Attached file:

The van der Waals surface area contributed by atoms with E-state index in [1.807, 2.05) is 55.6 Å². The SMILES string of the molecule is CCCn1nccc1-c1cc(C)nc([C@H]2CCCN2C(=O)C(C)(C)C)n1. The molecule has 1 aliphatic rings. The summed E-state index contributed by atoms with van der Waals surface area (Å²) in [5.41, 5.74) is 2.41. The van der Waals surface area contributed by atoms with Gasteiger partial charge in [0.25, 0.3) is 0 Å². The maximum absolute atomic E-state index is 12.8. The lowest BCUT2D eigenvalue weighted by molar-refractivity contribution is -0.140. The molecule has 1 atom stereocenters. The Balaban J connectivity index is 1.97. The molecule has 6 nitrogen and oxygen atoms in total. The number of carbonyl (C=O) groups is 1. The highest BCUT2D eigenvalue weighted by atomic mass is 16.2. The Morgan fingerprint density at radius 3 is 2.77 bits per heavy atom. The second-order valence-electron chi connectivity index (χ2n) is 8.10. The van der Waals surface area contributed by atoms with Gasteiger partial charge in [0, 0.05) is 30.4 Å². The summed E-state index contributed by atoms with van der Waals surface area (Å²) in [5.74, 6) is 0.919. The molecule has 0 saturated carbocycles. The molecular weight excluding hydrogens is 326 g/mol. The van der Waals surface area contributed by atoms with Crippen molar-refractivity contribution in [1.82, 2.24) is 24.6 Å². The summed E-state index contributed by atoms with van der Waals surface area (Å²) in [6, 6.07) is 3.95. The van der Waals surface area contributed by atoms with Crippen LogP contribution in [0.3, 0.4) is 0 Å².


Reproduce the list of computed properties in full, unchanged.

The van der Waals surface area contributed by atoms with E-state index in [1.807, 2.05) is 55.6 Å². The SMILES string of the molecule is CCCn1nccc1-c1cc(C)nc([C@H]2CCCN2C(=O)C(C)(C)C)n1. The molecule has 1 aliphatic rings. The summed E-state index contributed by atoms with van der Waals surface area (Å²) in [5.41, 5.74) is 2.41. The van der Waals surface area contributed by atoms with Gasteiger partial charge in [0.25, 0.3) is 0 Å². The maximum absolute atomic E-state index is 12.8. The lowest BCUT2D eigenvalue weighted by molar-refractivity contribution is -0.140. The molecule has 1 atom stereocenters. The Balaban J connectivity index is 1.97. The molecule has 6 nitrogen and oxygen atoms in total. The number of carbonyl (C=O) groups is 1. The highest BCUT2D eigenvalue weighted by atomic mass is 16.2. The Morgan fingerprint density at radius 3 is 2.77 bits per heavy atom. The second-order valence-electron chi connectivity index (χ2n) is 8.10. The van der Waals surface area contributed by atoms with Gasteiger partial charge in [0, 0.05) is 30.4 Å². The summed E-state index contributed by atoms with van der Waals surface area (Å²) in [5.74, 6) is 0.919. The molecule has 0 saturated carbocycles. The molecular weight excluding hydrogens is 326 g/mol. The van der Waals surface area contributed by atoms with Crippen molar-refractivity contribution in [1.82, 2.24) is 24.6 Å². The summed E-state index contributed by atoms with van der Waals surface area (Å²) in [6, 6.07) is 3.95. The van der Waals surface area contributed by atoms with Crippen LogP contribution in [0.3, 0.4) is 0 Å².